La Pelea/The Fight
An exhibition-in-the-round by Salvador Diaz

November 2–December 9, 2022
Institute for the Humanities Gallery, 202 S. Thayer
Gallery hours: M-F 9am-5pm

Related Events

Opening Reception with Salvador Diaz in conversation with Curator Amanda Krugliak
November 2, 2022, 6:30pm-8:00pm
Institute for the Humanities Gallery, 202 S. Thayer

free and open to the public

La Pelea/The Fight is a 46-foot panoramic oil-on-canvas. At the center of the “picture” and surrounded by a jeering crowd, the viewer becomes literally and conceptually involved as the one who is about to fight and defend themself. But depending on where the viewer is standing in the space, a different perspective can emerge, suggesting that even a public, collective experience is highly subjective. La Pelea/The Fight references demonstrations, injustices, urban public aggressions, lynchings and perhaps empathy, allowing the viewer access to a new experience of reflection.

Born in 1977 in Mexico, Diaz considers image and information, and how the media and individuals represent stories to a different end. His immersive Panoramic paintings allow for the viewer to be witness, gaining a different perspective or experience depending on the positioning in relation to the work. His work is so original, fresh and contemporary, while at the same time harkening back to the traditions of Mexican muralists like Diego Rivera.

Mexican visual artist Salvador Diaz’s La Pelea/The Fight invites viewers to step inside a painting as participants in a fight, with a 360-degree view of a 42-foot canvas roughly six feet high surrounding them.

The intricate outer support structure of the painting overtakes the gallery like a fallen spaceship, a carnival ride, or perhaps a portal through time. One gets the impression that the gallery can barely contain it. There is an exhilarating moment of wonder and awe as to what this thing is exactly, and what we will encounter within.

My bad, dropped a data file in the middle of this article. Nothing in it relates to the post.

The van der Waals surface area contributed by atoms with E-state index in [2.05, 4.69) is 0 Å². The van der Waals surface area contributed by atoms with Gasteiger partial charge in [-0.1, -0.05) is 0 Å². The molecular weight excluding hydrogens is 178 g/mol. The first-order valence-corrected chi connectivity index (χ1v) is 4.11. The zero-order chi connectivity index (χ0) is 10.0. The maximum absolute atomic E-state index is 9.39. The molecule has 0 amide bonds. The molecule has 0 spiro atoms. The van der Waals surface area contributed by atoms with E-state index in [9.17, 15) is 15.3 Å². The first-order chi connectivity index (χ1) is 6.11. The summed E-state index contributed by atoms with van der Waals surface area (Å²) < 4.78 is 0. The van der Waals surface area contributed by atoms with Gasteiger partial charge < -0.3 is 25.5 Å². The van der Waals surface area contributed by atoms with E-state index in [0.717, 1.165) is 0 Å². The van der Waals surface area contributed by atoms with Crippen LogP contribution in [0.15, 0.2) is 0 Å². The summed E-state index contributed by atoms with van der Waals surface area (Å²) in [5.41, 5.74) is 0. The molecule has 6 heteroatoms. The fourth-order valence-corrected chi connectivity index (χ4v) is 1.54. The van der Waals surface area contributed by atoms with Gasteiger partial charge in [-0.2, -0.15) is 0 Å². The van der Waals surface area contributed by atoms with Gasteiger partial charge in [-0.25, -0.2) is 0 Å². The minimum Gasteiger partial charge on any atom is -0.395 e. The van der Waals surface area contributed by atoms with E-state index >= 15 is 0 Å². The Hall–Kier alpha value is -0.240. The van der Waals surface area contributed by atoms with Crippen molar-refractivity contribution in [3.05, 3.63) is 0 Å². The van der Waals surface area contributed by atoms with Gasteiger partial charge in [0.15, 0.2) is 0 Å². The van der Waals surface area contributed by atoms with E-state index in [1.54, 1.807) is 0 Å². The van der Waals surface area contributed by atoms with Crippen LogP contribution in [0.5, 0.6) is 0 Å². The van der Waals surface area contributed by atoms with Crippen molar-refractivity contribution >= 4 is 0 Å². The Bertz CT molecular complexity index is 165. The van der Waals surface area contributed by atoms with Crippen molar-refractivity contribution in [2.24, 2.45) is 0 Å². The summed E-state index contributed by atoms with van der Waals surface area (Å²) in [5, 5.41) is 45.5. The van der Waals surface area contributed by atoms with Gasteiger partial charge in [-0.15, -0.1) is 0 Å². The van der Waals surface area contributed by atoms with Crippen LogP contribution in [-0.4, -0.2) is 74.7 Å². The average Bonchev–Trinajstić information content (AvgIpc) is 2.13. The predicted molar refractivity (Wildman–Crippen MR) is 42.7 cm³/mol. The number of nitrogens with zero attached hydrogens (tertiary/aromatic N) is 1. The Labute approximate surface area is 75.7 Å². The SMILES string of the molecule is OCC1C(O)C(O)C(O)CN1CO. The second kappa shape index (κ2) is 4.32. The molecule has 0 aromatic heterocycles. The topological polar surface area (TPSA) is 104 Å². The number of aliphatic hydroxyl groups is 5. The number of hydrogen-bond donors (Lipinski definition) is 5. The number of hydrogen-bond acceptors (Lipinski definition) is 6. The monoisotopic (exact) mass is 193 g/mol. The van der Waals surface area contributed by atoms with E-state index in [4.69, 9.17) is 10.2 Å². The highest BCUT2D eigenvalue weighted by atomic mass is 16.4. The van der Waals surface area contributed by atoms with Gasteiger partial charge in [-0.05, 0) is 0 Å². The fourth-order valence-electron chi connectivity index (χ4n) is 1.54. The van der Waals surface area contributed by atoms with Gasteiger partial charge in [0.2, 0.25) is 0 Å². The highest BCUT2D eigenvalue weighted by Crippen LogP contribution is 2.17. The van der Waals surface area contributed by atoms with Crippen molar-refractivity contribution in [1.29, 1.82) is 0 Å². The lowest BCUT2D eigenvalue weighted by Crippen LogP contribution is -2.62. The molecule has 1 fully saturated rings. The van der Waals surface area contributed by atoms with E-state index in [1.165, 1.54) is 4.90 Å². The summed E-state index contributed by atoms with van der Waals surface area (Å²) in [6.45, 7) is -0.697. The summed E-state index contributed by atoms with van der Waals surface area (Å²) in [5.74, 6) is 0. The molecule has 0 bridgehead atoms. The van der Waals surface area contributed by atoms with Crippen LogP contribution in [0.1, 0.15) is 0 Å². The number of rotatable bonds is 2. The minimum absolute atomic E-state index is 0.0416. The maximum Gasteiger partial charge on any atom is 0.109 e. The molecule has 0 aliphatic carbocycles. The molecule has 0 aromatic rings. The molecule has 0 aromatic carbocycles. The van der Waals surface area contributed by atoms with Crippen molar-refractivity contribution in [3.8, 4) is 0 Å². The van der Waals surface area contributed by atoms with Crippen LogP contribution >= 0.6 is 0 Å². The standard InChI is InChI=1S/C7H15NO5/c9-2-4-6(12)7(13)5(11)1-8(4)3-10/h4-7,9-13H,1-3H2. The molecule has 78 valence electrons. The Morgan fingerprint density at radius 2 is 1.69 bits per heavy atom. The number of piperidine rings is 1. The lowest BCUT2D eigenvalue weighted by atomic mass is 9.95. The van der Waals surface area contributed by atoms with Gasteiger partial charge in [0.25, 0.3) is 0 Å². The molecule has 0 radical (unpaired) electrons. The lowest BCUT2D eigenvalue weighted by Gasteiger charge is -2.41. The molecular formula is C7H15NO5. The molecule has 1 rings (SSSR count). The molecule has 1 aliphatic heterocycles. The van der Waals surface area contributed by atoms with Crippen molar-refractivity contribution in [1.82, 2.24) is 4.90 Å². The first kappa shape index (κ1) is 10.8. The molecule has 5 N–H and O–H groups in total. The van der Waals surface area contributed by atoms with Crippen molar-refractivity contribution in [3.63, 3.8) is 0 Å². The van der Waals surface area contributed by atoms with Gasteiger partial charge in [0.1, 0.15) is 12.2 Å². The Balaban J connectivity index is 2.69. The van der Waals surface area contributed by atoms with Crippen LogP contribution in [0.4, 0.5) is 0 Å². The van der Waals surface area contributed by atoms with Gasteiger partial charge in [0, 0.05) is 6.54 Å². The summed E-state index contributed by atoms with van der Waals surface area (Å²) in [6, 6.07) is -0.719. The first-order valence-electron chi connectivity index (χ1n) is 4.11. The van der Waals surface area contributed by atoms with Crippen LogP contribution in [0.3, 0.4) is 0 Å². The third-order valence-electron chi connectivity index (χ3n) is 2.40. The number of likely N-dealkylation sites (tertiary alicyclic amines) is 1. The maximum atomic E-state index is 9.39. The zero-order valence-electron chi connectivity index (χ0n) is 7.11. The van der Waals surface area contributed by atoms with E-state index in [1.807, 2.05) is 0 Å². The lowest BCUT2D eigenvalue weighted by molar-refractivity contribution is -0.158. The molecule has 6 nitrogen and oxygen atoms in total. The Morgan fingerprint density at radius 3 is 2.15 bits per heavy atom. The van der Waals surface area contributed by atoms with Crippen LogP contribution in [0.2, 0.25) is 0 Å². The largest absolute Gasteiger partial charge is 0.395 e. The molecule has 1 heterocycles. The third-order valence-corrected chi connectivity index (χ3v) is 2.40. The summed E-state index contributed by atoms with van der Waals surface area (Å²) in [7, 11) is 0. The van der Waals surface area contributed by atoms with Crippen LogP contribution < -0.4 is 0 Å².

La Pelea/The Fight is a panoramic contemporary painting project that intends to engage the viewer in a new experience by literally placing them in the center of the picture and the action, seeing themselves surrounded by a circling crowd of onlookers. The viewer is implicit in the drama, both positioned as hero and perpetrator. Conceptually, it is their presence that brings the work to life and sets the events in motion.

Like much of Diaz’s work, La Pelea/The Fight brings into question the reliability of the narrator and the complexity of stories, especially as they pertain to the manipulation of facts and suggestions of criminality by the media and those in positions of power. It is timely in an era defined by polarity and politically driven half-truths and fictions. 

As if recalled in a dream, the many peering faces in the surrounding painting evoke memories of school yard bullies and less-than-innocent bystanders, leaving us with uncertainty as to what happened exactly. 

La Pelea/The Fight continues the long traditions of Latinx muralists like Diego Rivera and Jose Clemente Orosco…overtly political, in opposition to those in power, and reflective of the struggles of everyday Mexican people. The work embraces the masses, the value of their work, the resonance of their collective voices, and their capacity for protest as a means to effect social change.

Salvador Diaz’s expansive vision in La Pelea/The Fight reminds us that it is the necessary tension of a myriad of perspectives that bring us closer to some truth, rather than the singular view from where we are standing. 

—Amanda Krugliak, Institute for the Humanities Curator